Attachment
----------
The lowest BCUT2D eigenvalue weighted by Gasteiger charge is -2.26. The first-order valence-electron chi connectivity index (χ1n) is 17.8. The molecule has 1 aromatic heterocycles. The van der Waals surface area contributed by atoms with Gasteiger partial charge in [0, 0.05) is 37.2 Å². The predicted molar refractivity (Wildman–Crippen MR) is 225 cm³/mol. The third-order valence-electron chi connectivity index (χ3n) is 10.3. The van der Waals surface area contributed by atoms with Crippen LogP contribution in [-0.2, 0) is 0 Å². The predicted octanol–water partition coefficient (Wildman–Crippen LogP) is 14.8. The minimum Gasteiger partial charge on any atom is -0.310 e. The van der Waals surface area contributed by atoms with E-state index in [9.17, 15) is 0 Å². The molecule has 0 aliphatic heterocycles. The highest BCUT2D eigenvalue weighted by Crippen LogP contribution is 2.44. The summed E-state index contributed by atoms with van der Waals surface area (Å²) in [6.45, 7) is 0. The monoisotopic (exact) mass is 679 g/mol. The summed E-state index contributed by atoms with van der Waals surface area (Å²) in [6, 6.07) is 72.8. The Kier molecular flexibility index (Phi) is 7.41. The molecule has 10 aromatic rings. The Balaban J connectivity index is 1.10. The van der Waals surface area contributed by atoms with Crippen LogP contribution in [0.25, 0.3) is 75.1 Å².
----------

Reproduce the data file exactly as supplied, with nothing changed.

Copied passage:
The lowest BCUT2D eigenvalue weighted by Gasteiger charge is -2.26. The first-order valence-electron chi connectivity index (χ1n) is 17.8. The molecule has 1 aromatic heterocycles. The van der Waals surface area contributed by atoms with Gasteiger partial charge in [0, 0.05) is 37.2 Å². The predicted molar refractivity (Wildman–Crippen MR) is 225 cm³/mol. The third-order valence-electron chi connectivity index (χ3n) is 10.3. The van der Waals surface area contributed by atoms with Crippen LogP contribution in [-0.2, 0) is 0 Å². The predicted octanol–water partition coefficient (Wildman–Crippen LogP) is 14.8. The minimum Gasteiger partial charge on any atom is -0.310 e. The van der Waals surface area contributed by atoms with E-state index in [9.17, 15) is 0 Å². The molecule has 0 aliphatic heterocycles. The highest BCUT2D eigenvalue weighted by Crippen LogP contribution is 2.44. The summed E-state index contributed by atoms with van der Waals surface area (Å²) in [6.45, 7) is 0. The monoisotopic (exact) mass is 679 g/mol. The summed E-state index contributed by atoms with van der Waals surface area (Å²) in [6, 6.07) is 72.8. The Kier molecular flexibility index (Phi) is 7.41. The molecule has 10 aromatic rings. The Balaban J connectivity index is 1.10. The van der Waals surface area contributed by atoms with Crippen LogP contribution in [0.25, 0.3) is 75.1 Å².